He would come.
She waited, watching out of the window at the empty street below. Streetlights winked at her pleasantly. It was raining. A car engine began its wailing, reaching to a crescendo. her heart lifted slighty and she looked down at the black glistening road with hope. Without even slowing, the car blazed past. Her heart sank in her chest, like the sound of the engine fading away. He would come.
A candle on her desk burnt slowly, banishing the darkness with a warm orange glow. It felt cold to her. It could not banish the daemon inside her. It tore at her, lurking in the pit of her stomach. It reached out with black talons of fear and scraped them down the sides of her heart. It twisted around her, inside her. It filled her with freezing fear. It knew. She was wearing her evening best. She had made herself up, skin glowing like a lantern, lips brushed red as her glittering dress. She knew he would come.
He had to come.
Every day for the past twelve years she had done this, sat at the window. Still, he never came. She would forgive him for making her wait so long if only he knocked on her door. Next to the candle, an unopened letter lay on her desk. Yellow with age, it was dated ‘10th March, 1942’ and addressed from the Department of Defence, Australia.
If she didn’t open it, he would come home.
A tear fell down her cheek like the rain rolling down the window. She wished it was wash the terror daemon away.
The daemon whispered to her. It was always whispering. It knew her. It was never welcome, but it was always there. It knew all about her her and she knew nothing about it. It didn’t give up any secrets.
She reached for the liquor bottle on the windowsill.
She could not will it away, so she would drown it in bitter oblivion.
Night turned to day, and day to afternoon when she woke again. Her head was thumping. The daemon was cackling. Every terrible laugh shot dull pain through her head. She shook her head in the vain hope it would silence the demon. It retaliated, stabbing cruel barbs of ice into the inside of her skull.
She swore, and found her throat was dry as dust. She looked around for the half finished bottle of liquor. It lay cracked in two and bleeding on the ground beneath the window.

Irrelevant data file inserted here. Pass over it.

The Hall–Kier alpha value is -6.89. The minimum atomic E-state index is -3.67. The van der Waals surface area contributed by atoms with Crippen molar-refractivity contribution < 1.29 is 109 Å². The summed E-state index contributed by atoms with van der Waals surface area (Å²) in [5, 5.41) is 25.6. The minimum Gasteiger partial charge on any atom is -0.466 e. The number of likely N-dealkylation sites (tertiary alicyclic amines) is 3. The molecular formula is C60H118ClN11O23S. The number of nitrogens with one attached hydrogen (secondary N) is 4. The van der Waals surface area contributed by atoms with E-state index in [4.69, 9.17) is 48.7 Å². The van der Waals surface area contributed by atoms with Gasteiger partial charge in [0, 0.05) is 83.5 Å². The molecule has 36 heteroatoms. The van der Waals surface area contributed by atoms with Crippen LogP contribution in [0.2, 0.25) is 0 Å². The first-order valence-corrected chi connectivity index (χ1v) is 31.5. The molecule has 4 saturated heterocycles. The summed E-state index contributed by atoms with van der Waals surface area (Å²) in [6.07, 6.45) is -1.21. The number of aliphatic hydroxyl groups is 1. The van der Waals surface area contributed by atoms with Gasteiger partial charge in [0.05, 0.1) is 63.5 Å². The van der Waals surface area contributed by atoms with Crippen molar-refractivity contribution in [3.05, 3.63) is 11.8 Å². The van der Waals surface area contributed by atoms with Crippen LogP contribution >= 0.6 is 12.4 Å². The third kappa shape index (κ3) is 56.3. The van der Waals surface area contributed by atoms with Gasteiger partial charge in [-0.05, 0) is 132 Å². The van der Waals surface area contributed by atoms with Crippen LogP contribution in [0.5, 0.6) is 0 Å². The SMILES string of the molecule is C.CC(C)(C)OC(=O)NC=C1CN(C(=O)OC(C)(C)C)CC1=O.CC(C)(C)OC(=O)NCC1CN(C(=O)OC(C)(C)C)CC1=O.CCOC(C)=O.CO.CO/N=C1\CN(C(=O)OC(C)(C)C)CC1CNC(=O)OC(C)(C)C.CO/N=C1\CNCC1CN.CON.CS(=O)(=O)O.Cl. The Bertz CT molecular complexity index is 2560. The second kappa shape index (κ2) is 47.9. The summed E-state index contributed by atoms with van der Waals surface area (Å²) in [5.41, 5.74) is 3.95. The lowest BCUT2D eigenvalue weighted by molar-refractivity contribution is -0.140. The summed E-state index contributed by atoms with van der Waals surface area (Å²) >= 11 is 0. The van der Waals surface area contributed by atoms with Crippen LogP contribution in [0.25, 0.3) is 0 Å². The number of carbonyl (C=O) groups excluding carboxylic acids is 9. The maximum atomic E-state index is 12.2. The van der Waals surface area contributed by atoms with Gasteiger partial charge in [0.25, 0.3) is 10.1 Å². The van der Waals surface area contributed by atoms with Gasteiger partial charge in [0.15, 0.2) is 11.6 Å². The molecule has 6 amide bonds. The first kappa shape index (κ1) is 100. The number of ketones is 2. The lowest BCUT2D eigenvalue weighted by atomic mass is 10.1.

Inwardly, she cursed the daemon.
It heard her and whispered to her the same phrase it had told her every single day since she became a widow.
You’re terrified and he’s not coming back.
She screamed out loud, damning her throat and damning the daemon for being there. She hated the demon, she hated the way it filled so perfectly the hole he had left when he died. She hated the way that things would never be the way they once were and she hated herself for allowing him to go in the first place.
He’s dead. He’s never coming back.
’He’s not dead. He’s not.’
He’s dead. The daemon repeated.
The daemon began laughing again.
In her mind’s eye, sometimes she could almost see it, see the daemon. The smoky, glistening darkness of its body, the cruel black talons, the burning eyes. The eyes burnt with a cold blue flame, chilling the heart and soul with its icy tongues. The daemon had to be banished, she realised. The daemon had to stop lying. The daemon had to feel the pain it had inflicted on her for the last twelve years.
She could feel the daemon. She strode over to the window, a conviction afire in her soul and took a hopeful look outside. Nothing was there.
The sun was setting in the horizon, pouring an amber light though the window and filling the room with its warm, easy glow. She bent down and picked it up. The daemon was traversing her body, scraping its icy claws through her body. She didn’t feel the pain any more. She gazed out the window and waited for it to settle.
There. It was in her heart, right in the centre. The street, she saw, was empty as ever. She thrust the broken bottle deep into her chest, impaling the daemon right between the eyes.
For those that can’t let go.